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Canadians with disabilities feeling left behind by federal budget


Canadians living with disabilities say they’re being left behind by the Liberal government, after a promised disability benefit was not included in last week’s budget.

The Liberals promised in a Speech from the Throne in 2020 to create a Canadian Disability Benefit, modelled after the Guaranteed Income Supplement for Seniors. A bill to create the benefit was introduced in Parliament in June 2021, but it died on the order paper when the September election was called.

The Liberal re-election platform included a promise to reintroduce a Disability Benefit Act, and the benefit was included in the post-election mandate letter for Carla Qualtrough, as Minister of Employment, Workforce Development and Disability Inclusion.

Yet, the 2022 budget makes no mention of the Disability Benefit Act, or a Canada Disability Benefit, though it does include $272.6 million over five years in funding for an employment strategy for persons with disabilities.

Speaking on Newstalk 580 CFRA’s CFRA Live with Andrew Pinsent on Sunday morning, Kenzie McCurdy of StopGap Ottawa called the proposed benefit a ‘dangling carrot’ for Canadians with disabilities.

“People with disabilities in Canada are left hanging,” McCurdy said.

“If you look at what happened during COVID, and all the extra benefits that he (Prime Minister Justin Trudeau) put out, with CERB and others… he said constantly that no one would be left behind… I don’t know why he’s not responding to this.”

McCurdy noted that the federal government did issue a one-time payment of $600 to Canadians who qualified for the Disability Tax Credit, but not all people living with disabilities qualify for the federal tax credit.

The government of Canada, as recently as last month, has acknowledged that one in five Canadians, about 22 per cent, identify as having a disability.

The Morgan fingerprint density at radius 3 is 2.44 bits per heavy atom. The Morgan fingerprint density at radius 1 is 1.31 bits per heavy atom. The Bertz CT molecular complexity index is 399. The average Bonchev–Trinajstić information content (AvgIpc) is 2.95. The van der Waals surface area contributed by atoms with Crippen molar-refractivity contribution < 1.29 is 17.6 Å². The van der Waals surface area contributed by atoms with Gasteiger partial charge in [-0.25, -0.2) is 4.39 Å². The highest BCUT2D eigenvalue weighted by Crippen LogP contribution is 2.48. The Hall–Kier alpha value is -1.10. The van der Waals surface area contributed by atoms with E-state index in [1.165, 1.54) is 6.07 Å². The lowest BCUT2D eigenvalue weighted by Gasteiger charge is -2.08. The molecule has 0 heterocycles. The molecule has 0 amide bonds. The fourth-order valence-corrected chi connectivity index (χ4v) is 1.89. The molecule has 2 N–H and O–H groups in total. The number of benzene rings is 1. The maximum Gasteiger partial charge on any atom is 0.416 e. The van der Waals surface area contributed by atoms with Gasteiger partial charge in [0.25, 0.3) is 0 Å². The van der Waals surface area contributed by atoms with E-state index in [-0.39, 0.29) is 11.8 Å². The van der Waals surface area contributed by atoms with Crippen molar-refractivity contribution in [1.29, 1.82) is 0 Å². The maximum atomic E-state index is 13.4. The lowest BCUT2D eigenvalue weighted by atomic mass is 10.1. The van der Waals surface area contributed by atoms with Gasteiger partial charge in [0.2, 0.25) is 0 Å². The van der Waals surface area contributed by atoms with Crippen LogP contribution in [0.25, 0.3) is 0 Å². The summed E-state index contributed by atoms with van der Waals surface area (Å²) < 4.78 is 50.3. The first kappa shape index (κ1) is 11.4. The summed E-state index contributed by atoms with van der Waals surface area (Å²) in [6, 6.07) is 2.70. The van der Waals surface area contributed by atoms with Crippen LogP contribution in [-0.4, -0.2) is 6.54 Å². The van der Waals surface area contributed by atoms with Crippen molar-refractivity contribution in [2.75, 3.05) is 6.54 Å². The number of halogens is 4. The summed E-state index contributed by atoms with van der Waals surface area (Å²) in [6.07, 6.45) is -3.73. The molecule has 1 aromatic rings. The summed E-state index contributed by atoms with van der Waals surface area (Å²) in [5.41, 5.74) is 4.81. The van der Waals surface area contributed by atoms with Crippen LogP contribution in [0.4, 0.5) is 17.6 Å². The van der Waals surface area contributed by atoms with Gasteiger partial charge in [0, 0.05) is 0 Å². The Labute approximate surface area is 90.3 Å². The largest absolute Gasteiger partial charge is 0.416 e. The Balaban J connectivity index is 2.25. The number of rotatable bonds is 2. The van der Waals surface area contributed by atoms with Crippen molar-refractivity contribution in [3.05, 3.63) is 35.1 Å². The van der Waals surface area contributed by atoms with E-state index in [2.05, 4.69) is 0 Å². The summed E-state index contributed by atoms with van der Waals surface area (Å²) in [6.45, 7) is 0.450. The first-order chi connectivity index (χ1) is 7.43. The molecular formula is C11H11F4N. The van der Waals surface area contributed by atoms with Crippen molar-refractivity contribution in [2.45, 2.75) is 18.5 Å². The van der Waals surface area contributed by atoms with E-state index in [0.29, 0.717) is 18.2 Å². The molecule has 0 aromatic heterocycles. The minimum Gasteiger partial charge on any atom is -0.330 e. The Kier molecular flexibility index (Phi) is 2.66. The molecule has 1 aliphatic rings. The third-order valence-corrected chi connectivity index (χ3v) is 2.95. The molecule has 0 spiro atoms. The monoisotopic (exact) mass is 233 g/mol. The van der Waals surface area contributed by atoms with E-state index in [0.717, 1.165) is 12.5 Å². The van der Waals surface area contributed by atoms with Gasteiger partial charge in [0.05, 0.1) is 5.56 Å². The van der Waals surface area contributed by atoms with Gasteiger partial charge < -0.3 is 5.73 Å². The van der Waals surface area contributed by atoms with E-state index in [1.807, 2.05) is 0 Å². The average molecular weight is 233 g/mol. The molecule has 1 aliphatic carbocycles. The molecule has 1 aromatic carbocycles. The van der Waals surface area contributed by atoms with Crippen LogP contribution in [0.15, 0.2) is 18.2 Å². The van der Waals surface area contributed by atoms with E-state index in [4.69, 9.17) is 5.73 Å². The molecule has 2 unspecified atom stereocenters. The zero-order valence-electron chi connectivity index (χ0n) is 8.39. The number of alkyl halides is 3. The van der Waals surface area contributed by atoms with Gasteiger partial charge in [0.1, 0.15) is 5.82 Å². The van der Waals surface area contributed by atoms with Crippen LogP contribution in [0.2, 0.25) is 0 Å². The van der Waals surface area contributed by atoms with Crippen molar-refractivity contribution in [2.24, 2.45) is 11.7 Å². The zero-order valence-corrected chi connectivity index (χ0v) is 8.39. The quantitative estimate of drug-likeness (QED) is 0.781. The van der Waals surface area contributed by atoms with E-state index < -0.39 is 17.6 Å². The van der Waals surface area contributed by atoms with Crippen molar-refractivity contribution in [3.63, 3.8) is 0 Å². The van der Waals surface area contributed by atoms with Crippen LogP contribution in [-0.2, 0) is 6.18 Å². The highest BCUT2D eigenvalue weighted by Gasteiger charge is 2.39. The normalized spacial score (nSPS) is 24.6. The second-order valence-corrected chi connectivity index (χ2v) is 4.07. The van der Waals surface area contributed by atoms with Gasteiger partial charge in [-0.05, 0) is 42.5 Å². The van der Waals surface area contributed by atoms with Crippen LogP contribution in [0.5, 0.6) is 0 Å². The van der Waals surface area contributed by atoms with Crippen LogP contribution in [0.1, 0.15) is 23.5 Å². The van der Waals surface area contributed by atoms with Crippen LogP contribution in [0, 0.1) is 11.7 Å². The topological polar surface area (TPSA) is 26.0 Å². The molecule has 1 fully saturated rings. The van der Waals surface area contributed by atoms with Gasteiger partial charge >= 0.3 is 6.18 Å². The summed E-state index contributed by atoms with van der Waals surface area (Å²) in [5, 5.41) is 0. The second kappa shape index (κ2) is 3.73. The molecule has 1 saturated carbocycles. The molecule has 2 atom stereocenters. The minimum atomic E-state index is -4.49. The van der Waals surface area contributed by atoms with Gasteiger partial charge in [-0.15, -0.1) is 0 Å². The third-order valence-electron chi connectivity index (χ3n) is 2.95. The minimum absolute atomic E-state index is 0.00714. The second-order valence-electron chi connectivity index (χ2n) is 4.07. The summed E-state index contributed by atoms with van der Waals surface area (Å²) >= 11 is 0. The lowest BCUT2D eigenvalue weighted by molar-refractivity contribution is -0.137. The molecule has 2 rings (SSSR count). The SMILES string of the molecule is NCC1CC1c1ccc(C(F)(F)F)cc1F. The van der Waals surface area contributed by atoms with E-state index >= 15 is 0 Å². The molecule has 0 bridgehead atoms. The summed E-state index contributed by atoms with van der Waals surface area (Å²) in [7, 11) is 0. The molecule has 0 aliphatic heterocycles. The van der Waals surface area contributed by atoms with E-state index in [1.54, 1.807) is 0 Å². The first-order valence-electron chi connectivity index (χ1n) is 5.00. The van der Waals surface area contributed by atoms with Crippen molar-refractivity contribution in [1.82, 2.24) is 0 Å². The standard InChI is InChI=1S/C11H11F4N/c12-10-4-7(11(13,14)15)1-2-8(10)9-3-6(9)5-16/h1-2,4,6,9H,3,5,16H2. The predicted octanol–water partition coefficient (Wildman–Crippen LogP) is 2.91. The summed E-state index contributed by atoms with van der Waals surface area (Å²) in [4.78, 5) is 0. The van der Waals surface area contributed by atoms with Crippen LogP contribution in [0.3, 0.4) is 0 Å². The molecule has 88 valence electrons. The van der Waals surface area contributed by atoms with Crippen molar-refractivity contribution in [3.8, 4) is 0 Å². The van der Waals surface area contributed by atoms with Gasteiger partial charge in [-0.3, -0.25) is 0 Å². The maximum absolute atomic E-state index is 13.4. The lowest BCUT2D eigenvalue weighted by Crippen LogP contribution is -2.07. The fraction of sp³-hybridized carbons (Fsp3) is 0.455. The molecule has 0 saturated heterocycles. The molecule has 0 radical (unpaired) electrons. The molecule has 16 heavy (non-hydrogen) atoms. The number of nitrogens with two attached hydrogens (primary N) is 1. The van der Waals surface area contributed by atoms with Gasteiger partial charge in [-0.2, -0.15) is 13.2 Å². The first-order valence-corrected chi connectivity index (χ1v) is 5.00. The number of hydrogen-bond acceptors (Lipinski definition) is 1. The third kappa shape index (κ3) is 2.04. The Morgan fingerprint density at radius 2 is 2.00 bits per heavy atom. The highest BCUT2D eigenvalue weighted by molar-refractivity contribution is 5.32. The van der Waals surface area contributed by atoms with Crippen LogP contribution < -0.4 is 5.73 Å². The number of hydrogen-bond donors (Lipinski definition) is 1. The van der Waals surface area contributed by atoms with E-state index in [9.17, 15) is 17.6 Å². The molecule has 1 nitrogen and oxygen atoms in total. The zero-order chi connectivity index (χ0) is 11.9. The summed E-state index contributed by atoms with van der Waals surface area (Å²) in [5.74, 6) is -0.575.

Advocacy group Disability Without Poverty said in a statement last week it was “disappointed but not surprised” that there was no mention of the Canada Disability Benefit in the 2022 budget. The group is asking the benefit be fast-tracked and that it not include any clawbacks to provincial aid.

“The government must show their commitment to the Canada Disability Benefit given the promise made to Canadians with disabilities in the September 2020 Throne speech. It’s time to table the bill now,” said National Director Rabia Khedr.

McCurdy said the proposed employment strategy is helpful for some, but not all.

“There are barriers for the people with disabilities who actually can work, and they need some help as well, but when (Qualtrough) actually talks about it, there is very little talk about those with disabilities who cannot work. Time and time again, this population is ignored. How on earth can we have faith in somebody who doesn’t even bring up and address that population?” McCurdy said.

In a statement, Qualtrough said the government is committed to reintroducing the legislation.

“The re-introduction of CDB legislation was a platform commitment and is in my mandate letter. It remains a priority for our government,” Qualtrough said. “In the spirit of ‘Nothing Without Us,’ we will continue to work with the disability community, benefit experts, Indigenous organizations and other stakeholders, to ensure the involvement of persons with disabilities at every stage of development of this benefit, including benefit design and eligibility criteria.”